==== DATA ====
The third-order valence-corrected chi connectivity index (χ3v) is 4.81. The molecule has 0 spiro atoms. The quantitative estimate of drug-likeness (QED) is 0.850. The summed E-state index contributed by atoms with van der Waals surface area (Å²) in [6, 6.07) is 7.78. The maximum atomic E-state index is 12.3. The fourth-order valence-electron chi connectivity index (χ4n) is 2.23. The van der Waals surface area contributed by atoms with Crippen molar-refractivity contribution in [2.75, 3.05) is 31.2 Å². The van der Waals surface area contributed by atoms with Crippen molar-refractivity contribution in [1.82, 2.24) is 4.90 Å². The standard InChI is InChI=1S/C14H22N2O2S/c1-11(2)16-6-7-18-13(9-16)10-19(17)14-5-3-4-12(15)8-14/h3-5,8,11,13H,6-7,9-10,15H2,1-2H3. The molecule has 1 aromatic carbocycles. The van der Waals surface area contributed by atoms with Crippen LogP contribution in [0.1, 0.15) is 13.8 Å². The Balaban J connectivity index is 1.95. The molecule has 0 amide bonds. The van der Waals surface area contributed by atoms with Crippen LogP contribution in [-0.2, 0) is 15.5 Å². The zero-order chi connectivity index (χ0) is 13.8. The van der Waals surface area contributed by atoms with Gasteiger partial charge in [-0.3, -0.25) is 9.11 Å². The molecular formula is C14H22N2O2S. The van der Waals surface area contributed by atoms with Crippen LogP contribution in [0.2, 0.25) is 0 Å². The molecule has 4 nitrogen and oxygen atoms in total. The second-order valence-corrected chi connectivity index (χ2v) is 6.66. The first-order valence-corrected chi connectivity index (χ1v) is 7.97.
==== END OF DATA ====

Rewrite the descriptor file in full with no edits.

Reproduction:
The third-order valence-corrected chi connectivity index (χ3v) is 4.81. The molecule has 0 spiro atoms. The quantitative estimate of drug-likeness (QED) is 0.850. The summed E-state index contributed by atoms with van der Waals surface area (Å²) in [6, 6.07) is 7.78. The maximum atomic E-state index is 12.3. The fourth-order valence-electron chi connectivity index (χ4n) is 2.23. The van der Waals surface area contributed by atoms with Crippen molar-refractivity contribution in [2.75, 3.05) is 31.2 Å². The van der Waals surface area contributed by atoms with Crippen molar-refractivity contribution in [1.82, 2.24) is 4.90 Å². The standard InChI is InChI=1S/C14H22N2O2S/c1-11(2)16-6-7-18-13(9-16)10-19(17)14-5-3-4-12(15)8-14/h3-5,8,11,13H,6-7,9-10,15H2,1-2H3. The molecule has 1 aromatic carbocycles. The van der Waals surface area contributed by atoms with Crippen LogP contribution in [0.1, 0.15) is 13.8 Å². The Balaban J connectivity index is 1.95. The molecule has 0 amide bonds. The van der Waals surface area contributed by atoms with Crippen LogP contribution in [-0.2, 0) is 15.5 Å². The zero-order chi connectivity index (χ0) is 13.8. The van der Waals surface area contributed by atoms with Gasteiger partial charge in [-0.3, -0.25) is 9.11 Å². The molecular formula is C14H22N2O2S. The van der Waals surface area contributed by atoms with Crippen LogP contribution in [0.2, 0.25) is 0 Å². The molecule has 4 nitrogen and oxygen atoms in total. The second-order valence-corrected chi connectivity index (χ2v) is 6.66. The first-order valence-corrected chi connectivity index (χ1v) is 7.97.